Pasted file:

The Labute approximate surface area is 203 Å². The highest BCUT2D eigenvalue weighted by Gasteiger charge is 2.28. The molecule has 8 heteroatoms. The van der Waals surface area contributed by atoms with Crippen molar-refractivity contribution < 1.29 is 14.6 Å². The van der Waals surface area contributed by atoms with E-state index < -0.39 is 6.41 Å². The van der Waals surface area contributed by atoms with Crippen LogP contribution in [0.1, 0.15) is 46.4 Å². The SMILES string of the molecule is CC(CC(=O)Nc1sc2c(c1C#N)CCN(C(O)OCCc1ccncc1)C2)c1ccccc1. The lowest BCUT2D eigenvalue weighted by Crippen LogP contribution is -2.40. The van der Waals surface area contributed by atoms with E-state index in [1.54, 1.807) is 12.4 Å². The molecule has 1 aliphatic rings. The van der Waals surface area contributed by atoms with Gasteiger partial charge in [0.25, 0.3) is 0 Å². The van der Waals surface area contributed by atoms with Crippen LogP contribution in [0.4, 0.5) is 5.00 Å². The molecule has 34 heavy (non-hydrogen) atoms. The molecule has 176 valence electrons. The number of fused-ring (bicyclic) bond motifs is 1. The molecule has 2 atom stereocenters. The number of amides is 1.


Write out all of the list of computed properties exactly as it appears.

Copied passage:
The Labute approximate surface area is 203 Å². The highest BCUT2D eigenvalue weighted by Gasteiger charge is 2.28. The molecule has 8 heteroatoms. The van der Waals surface area contributed by atoms with Crippen molar-refractivity contribution < 1.29 is 14.6 Å². The van der Waals surface area contributed by atoms with E-state index < -0.39 is 6.41 Å². The van der Waals surface area contributed by atoms with Crippen LogP contribution in [0.1, 0.15) is 46.4 Å². The SMILES string of the molecule is CC(CC(=O)Nc1sc2c(c1C#N)CCN(C(O)OCCc1ccncc1)C2)c1ccccc1. The lowest BCUT2D eigenvalue weighted by Crippen LogP contribution is -2.40. The van der Waals surface area contributed by atoms with E-state index in [1.54, 1.807) is 12.4 Å². The molecule has 1 aliphatic rings. The van der Waals surface area contributed by atoms with Gasteiger partial charge in [0.25, 0.3) is 0 Å². The van der Waals surface area contributed by atoms with Crippen LogP contribution in [0.4, 0.5) is 5.00 Å². The molecule has 34 heavy (non-hydrogen) atoms. The molecule has 176 valence electrons. The number of fused-ring (bicyclic) bond motifs is 1. The molecule has 2 atom stereocenters. The number of amides is 1.